Nonetheless, all the evidence thus far from the Welsh Political Barometer polling is that the Conservatives continue to retain the stubborn support of something more than 20% of Welsh voters for the Assembly election. As long as that remains the case, the party will continue to be on course to have a significant presence in the next National Assembly. And if the Conservatives can once again out-perform their poll rating, it is quite possible that they might even make further seat gains. Constituencies that the Tories won comfortably in 2015, such as Cardiff North, Vale of Glamorgan, and Brecon & Radnor, cannot be assumed to be safe for their current incumbents in the Assembly.

The Welsh Tories’ biggest problem, though, does not appear to be gaining a reasonable number of seats in the Welsh Assembly. Their problem, rather, is what they are able to do with that presence in the chamber. Thus far the Tories have increased their number of seats in every Assembly, but this has not – bar the brief period of ‘Rainbow Coalition’ negotiations in 2007 – brought them any closer to being in government at the devolved level. Unless the party is able to make an electoral advance in 2016 that is much greater than anything currently suggested by the polling evidence, the Tories are not going to be anywhere close to forming even a minority government on their own. And none of the other parties currently represented in the Assembly are likely to want to form a coalition, or any other type of formal partnership, that would put the Conservatives into government. It is very understandable, in these circumstances, that some of the Conservative group in the National Assembly should have decided to look to Westminster instead. That group retains some very talented people, but their chances of holding ministerial office at the devolved level currently seem very slim. There is at present no obvious way out of near-permanent opposition party status for the Conservatives in the National Assembly.


  • vidic

    The Tories haven’t ruled out a coalition with the Lib Dems and UKIP, who are expected to win 5-7 seats under PR in 2016. Could they form a blue-purple-yellow coalition with the Lib Dems?

    • Roger Scully

      It might just be mathematically possible. But politically possible for the Lib-Dems to go in with UKIP? I doubt it very much.

  • H

    You make a good point on the anglicised Tory vote being less motivated in Assembly elections, but I’d counter it with the idea that the Tory vote is older and wealthier – and therefore they’d stand to benefit more from the traditionally low Assembly turnout.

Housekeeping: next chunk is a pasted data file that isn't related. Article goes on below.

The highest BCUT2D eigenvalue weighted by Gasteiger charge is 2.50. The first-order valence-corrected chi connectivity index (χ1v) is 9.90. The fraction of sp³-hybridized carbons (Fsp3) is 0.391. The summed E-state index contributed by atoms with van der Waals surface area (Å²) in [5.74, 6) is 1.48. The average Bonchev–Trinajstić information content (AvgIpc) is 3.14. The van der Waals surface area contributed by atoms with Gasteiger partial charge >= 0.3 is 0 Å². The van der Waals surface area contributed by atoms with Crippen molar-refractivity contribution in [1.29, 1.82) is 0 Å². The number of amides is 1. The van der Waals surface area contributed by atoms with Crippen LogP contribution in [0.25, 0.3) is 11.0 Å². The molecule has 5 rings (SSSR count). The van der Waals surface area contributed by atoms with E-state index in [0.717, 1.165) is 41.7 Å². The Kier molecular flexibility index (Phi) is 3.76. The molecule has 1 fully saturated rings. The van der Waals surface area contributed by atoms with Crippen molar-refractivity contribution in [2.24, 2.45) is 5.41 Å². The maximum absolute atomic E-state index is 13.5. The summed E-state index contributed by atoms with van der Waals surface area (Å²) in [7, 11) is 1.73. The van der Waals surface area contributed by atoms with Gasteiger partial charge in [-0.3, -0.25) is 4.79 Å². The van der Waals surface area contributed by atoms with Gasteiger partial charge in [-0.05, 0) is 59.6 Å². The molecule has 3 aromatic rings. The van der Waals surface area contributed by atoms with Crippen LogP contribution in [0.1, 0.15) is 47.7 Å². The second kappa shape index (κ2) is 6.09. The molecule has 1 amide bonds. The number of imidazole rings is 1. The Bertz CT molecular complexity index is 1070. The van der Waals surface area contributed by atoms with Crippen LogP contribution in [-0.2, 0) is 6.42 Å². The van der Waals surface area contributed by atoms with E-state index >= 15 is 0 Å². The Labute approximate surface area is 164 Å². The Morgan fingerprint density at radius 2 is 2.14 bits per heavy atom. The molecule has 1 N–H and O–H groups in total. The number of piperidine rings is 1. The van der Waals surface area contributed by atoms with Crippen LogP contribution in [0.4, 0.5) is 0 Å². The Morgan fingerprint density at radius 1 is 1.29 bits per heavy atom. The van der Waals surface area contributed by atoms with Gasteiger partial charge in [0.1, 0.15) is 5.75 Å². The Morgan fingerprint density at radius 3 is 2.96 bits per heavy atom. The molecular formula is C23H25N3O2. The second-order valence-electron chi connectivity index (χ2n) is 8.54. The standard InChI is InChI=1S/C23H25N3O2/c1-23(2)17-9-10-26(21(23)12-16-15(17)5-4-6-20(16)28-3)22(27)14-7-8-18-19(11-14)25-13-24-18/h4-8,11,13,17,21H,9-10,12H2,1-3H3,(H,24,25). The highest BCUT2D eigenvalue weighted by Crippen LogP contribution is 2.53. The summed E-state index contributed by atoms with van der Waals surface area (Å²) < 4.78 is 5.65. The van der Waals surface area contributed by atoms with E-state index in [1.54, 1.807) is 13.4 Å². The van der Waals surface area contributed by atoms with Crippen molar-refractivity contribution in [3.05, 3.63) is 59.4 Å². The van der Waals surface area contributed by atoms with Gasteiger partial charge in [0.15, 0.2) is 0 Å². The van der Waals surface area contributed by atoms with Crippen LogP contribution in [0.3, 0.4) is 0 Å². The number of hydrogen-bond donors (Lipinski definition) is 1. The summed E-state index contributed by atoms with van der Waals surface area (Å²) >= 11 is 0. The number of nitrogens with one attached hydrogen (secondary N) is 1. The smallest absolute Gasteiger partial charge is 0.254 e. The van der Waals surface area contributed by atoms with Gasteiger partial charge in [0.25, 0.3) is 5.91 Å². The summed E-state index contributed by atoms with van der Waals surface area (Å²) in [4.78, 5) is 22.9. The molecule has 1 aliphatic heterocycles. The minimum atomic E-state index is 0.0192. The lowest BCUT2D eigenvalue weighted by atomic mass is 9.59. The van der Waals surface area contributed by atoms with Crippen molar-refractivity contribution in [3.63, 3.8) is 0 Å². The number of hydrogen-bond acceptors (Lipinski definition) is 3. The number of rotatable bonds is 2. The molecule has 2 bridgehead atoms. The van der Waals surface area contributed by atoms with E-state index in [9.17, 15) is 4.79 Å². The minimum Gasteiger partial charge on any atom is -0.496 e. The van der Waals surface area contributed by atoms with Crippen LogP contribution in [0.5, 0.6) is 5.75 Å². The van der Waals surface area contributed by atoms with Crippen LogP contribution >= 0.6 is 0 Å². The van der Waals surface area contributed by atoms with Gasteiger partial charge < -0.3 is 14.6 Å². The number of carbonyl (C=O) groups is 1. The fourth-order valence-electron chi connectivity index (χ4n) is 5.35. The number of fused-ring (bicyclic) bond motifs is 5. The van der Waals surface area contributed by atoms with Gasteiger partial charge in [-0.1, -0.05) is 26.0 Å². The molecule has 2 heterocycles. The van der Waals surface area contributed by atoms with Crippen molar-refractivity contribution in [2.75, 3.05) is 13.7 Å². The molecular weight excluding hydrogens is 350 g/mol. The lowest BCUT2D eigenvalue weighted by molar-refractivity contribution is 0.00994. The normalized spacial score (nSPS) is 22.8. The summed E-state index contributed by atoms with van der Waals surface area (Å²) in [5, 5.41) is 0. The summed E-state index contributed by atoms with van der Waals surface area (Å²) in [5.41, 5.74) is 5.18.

Also, the Corbyn effect could be very interesting in 2016. Although the general consensus is that Wales as a polity is to the left of England/RoUK, that won’t necessarily result in a further-left Labour winning more seats in Wales.

    There are a few seats for Labour that already look very challenging – Cardiff North, for example, has just seen a 200 vote Tory majority turn into a 2000 vote Tory majority. Turning that around in a year would be a very difficult challenge. Turning that round – in a seat as affluent as Cardiff North – with Corbyn as leader looks near-impossible.

    It is not hard to see Labour losing Cardiff North, Cardiff Central (11 vote majority there for Labour, and a more reliable turnout for the Lib Dem vote), the Vale of Glamorgan (now essentially a Tory safe seat in the Commons and likely to become even more so in the face of a Corbyn leadership), the Vale of Clwyd and Gower. Llanelli is always a potential loss for whoever holds it. Corbyn could actually improve Leanne Wood’s chances in the Rhondda – his immigration policy is likely to be targeted by Ukip who seem to be heavily focusing on these Assembly elections, and Leanne could come through the middle. In this nightmare – but realistic – scenario Labour is down to 23 seats and the Tories go up to 18. Depending on who Ukip take regional list seats from, this could push a Tory-Ukip bloc higher than Labour’s total.

    This would probably not be enough to take Labour out of government – a Labour/Plaid coalition would seem almost inevitable. But it would be the first time a realistic bloc/coalition of parties would hold more power than Labour, creating a situation we’ve not seen before. Plaid have already indicated they would be more assertive in any coalition deals this time around, and this would certainly bolster them. Interesting times indeed.